Sally Bruckheimer <sallybru@...>
Well, birth certificates of kids and marriage records will also give the
mother's maiden name, so the SS-5 is not the only source of what a person's
mother's maiden name is - the birth record is best, as the mother said it!
If you can get one of those, you should have a good idea what it is, unless,
of course, it is 'Americanized' or in other way altered.
My gr grandmother was a real problem. I have a picture of Sarah and used to
ask it what her maiden name was. On her death certificate, her husband gave
her parents' names, with Hirsch as her father's surname, and eventually I
found a birth record for her with the parents' names - although the surname
is common, the rest is rather odd. Thanks to Hamburg Passenger Lists!
Anyway, she came to the US as a small girl after her mother died, by herself
first class. Who did she come to? That took years to figure out. On her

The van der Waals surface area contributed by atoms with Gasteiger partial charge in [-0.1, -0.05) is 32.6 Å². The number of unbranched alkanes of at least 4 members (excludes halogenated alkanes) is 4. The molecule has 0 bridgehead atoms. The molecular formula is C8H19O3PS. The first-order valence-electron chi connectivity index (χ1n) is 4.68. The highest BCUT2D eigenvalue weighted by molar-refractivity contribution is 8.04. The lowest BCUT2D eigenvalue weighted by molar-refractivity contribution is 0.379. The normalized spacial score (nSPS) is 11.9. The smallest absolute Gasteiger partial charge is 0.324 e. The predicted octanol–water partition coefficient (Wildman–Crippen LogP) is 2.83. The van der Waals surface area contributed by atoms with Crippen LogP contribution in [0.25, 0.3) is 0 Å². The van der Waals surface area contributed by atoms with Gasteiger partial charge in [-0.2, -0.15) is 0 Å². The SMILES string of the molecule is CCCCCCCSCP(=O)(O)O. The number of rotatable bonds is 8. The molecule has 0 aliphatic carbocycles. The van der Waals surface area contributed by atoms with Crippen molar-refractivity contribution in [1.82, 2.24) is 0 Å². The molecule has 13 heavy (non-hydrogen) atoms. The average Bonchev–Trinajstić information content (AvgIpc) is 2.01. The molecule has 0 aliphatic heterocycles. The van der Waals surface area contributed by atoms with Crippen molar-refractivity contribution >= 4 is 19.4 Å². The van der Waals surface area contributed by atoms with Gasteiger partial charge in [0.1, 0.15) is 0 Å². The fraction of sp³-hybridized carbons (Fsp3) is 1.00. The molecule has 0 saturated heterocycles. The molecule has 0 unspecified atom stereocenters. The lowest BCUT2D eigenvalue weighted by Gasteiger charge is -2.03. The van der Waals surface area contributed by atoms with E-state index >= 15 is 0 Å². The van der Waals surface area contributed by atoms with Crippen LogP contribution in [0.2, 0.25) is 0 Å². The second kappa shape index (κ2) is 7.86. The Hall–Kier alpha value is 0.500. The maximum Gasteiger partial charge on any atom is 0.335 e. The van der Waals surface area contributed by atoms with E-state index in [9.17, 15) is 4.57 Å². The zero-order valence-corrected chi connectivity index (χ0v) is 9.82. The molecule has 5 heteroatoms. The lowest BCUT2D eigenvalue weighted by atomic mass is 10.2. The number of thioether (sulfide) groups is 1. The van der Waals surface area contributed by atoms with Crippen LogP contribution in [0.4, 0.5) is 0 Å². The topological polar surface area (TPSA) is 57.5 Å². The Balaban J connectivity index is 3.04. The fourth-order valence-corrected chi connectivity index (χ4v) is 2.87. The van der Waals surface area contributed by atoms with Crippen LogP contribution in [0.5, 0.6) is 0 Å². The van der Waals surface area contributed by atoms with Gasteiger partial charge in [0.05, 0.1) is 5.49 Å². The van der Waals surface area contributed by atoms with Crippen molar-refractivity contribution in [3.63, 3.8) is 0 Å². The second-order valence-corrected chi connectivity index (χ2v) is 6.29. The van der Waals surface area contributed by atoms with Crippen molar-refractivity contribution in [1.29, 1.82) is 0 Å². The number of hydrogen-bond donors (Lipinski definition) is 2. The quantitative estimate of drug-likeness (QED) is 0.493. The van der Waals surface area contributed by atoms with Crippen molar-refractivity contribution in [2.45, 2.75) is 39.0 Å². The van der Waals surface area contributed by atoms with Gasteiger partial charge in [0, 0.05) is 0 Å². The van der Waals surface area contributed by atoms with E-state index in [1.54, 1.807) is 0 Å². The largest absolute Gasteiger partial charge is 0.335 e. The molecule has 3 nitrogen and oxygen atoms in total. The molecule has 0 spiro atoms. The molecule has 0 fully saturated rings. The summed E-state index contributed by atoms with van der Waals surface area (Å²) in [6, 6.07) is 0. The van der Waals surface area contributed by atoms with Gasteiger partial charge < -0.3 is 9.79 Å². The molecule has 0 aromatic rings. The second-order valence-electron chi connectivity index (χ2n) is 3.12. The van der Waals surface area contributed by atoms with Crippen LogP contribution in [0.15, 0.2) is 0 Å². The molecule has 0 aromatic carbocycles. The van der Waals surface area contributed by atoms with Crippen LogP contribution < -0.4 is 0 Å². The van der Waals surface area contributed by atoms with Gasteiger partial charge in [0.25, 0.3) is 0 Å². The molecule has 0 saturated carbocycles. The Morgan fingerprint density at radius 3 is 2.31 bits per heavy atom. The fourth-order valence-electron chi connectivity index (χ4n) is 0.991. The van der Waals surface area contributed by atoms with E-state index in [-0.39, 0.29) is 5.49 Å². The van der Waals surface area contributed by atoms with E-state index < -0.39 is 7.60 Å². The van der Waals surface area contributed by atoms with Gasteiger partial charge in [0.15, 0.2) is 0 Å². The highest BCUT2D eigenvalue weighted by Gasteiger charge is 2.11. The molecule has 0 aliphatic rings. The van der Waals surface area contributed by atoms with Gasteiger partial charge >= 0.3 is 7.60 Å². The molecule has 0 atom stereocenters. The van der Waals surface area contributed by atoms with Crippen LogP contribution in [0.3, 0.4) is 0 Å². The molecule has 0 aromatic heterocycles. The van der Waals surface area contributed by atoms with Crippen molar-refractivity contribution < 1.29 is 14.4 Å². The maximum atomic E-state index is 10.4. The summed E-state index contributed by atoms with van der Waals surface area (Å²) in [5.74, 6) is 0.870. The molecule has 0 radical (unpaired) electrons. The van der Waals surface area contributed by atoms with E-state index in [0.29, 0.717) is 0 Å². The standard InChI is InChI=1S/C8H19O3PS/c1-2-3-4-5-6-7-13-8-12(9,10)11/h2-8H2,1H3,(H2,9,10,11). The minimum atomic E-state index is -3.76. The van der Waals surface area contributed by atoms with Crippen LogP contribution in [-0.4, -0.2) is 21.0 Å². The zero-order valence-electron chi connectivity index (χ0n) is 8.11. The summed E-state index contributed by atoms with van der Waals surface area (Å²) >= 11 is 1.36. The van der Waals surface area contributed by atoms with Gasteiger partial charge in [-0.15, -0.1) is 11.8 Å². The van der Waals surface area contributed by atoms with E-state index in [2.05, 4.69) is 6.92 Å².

last child's birth record, she said her maiden name was Mincho. I almost
didn't write for it, as I 'knew' what it would say, but surprise (let this
be a lesson to others, get everything you can even if it doesn't seem worth
it). After searching a long time, I found her Mincho family, and it is a
convoluted story. But her foster-mother, Caroline Mincho, on the
administration of her estate was AKA Caroline Hirsch. So the mother took
the girl's surname sometimes and the girl took the mother's sometimes.
Bottom line, you may get different last names for a reason.